Although Troilus is a character from Ancient Greek literature, the expanded story of him as a lover was of Medieval origin.
The first known version is from Benoоt de Sainte-Maure's poem Roman de Troie, but Chaucer's principal source appears to have been Boccaccio who re-wrote the tale in his Il Filostrato. Chaucer's version can be said to reflect a less cynical and less misogynistic world-view than Boccaccio's, casting Pandarus as well-intentioned and Criseyde as fearful and sincere rather than simply fickle. It also inflects the sorrow of the story with humour.
The poem had an important legacy for later writers. Robert Henryson's Scots poem The Testament of Cresseid imagined a tragic fate for Cressida not given by Chaucer. In historical editions of the English Troilus and Criseyde, Henryson's distinct and separate work was sometimes included without accreditation as an "epilogue" to Chaucer's tale. Shakespeare's verse drama Troilus and Cressida, although much blacker in tone, was also based in part on the material.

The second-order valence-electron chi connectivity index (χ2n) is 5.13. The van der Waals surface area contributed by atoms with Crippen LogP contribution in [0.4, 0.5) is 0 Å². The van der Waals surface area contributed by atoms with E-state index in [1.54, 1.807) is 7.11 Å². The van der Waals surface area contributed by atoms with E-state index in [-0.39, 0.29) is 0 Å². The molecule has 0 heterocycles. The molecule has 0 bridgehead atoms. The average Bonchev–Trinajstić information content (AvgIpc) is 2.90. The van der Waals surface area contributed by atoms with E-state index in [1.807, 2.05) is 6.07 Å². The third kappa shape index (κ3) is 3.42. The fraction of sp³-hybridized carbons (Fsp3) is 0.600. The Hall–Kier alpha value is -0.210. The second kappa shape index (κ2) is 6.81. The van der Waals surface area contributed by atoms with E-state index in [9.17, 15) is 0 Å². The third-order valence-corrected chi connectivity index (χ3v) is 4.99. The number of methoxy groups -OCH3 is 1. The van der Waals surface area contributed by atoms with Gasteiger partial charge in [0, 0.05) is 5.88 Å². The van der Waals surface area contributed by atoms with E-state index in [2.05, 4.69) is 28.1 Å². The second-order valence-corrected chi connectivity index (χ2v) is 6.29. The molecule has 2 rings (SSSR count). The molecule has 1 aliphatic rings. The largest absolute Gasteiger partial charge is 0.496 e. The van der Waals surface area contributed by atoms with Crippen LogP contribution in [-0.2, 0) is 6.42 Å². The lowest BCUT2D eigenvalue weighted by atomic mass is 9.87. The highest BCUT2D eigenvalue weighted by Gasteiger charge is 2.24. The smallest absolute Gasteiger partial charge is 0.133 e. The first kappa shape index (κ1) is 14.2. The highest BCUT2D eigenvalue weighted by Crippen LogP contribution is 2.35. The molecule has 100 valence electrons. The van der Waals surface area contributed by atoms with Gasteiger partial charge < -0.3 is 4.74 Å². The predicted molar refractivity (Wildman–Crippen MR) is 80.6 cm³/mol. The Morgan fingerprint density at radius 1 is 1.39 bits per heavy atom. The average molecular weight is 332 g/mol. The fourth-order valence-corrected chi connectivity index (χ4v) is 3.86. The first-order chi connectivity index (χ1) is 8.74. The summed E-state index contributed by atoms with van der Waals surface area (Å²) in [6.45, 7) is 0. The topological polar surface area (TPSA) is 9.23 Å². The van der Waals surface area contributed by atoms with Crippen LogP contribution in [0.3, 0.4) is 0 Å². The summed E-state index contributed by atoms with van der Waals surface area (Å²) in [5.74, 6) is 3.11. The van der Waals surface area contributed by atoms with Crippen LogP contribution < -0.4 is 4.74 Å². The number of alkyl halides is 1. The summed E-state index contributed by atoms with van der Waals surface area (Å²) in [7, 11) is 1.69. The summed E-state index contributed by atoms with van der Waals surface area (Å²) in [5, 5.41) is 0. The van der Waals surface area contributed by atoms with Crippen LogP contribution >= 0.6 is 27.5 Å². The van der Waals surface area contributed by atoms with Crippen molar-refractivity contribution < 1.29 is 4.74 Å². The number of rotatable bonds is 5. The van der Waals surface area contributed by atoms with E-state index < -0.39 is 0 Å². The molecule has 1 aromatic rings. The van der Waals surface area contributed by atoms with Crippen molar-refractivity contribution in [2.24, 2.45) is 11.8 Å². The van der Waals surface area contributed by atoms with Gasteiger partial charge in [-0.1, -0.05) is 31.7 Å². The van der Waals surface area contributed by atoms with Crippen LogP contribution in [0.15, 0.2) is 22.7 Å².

Troilus and Criseyde is usually considered to be a courtly romance, although the generic classification is an area of significant debate in most Middle English literature.